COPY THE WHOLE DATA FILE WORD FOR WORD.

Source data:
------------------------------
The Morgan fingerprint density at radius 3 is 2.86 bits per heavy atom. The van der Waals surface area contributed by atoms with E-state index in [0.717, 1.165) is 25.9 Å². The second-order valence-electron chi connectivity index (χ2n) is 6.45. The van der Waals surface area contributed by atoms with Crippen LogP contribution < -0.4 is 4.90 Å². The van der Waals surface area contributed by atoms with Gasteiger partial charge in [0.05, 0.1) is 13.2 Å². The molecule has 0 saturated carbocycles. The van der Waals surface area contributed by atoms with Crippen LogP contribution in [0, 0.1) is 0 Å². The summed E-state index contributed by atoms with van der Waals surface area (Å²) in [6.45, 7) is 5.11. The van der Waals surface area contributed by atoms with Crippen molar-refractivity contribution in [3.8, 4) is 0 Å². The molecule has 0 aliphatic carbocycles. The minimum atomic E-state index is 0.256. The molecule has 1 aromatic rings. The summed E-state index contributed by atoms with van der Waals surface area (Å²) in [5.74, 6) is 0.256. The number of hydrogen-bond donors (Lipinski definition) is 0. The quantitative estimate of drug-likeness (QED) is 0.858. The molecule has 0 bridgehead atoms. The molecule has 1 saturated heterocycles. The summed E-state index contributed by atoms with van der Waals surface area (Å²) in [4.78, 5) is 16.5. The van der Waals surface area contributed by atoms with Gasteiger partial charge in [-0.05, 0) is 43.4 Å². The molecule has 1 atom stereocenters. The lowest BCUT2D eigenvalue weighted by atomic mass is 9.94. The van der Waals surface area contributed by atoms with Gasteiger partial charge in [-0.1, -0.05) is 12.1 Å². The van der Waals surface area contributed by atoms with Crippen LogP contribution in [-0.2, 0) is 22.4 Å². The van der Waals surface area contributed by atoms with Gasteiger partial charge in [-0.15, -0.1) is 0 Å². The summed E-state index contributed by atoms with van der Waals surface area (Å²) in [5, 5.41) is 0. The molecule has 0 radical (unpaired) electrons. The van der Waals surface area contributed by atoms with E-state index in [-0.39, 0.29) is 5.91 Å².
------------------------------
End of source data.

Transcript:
The Morgan fingerprint density at radius 3 is 2.86 bits per heavy atom. The van der Waals surface area contributed by atoms with E-state index in [0.717, 1.165) is 25.9 Å². The second-order valence-electron chi connectivity index (χ2n) is 6.45. The van der Waals surface area contributed by atoms with Crippen LogP contribution < -0.4 is 4.90 Å². The van der Waals surface area contributed by atoms with Gasteiger partial charge in [0.05, 0.1) is 13.2 Å². The molecule has 0 saturated carbocycles. The van der Waals surface area contributed by atoms with Crippen LogP contribution in [0, 0.1) is 0 Å². The summed E-state index contributed by atoms with van der Waals surface area (Å²) in [6.45, 7) is 5.11. The van der Waals surface area contributed by atoms with Crippen molar-refractivity contribution in [3.8, 4) is 0 Å². The molecule has 0 aliphatic carbocycles. The minimum atomic E-state index is 0.256. The molecule has 1 aromatic rings. The summed E-state index contributed by atoms with van der Waals surface area (Å²) in [5.74, 6) is 0.256. The number of hydrogen-bond donors (Lipinski definition) is 0. The quantitative estimate of drug-likeness (QED) is 0.858. The molecule has 0 bridgehead atoms. The molecule has 1 saturated heterocycles. The summed E-state index contributed by atoms with van der Waals surface area (Å²) in [4.78, 5) is 16.5. The van der Waals surface area contributed by atoms with Gasteiger partial charge in [-0.05, 0) is 43.4 Å². The molecule has 1 atom stereocenters. The lowest BCUT2D eigenvalue weighted by atomic mass is 9.94. The van der Waals surface area contributed by atoms with Gasteiger partial charge in [-0.1, -0.05) is 12.1 Å². The van der Waals surface area contributed by atoms with Crippen LogP contribution in [-0.2, 0) is 22.4 Å². The van der Waals surface area contributed by atoms with Gasteiger partial charge in [-0.15, -0.1) is 0 Å². The summed E-state index contributed by atoms with van der Waals surface area (Å²) in [5, 5.41) is 0. The molecule has 0 radical (unpaired) electrons. The van der Waals surface area contributed by atoms with E-state index in [-0.39, 0.29) is 5.91 Å².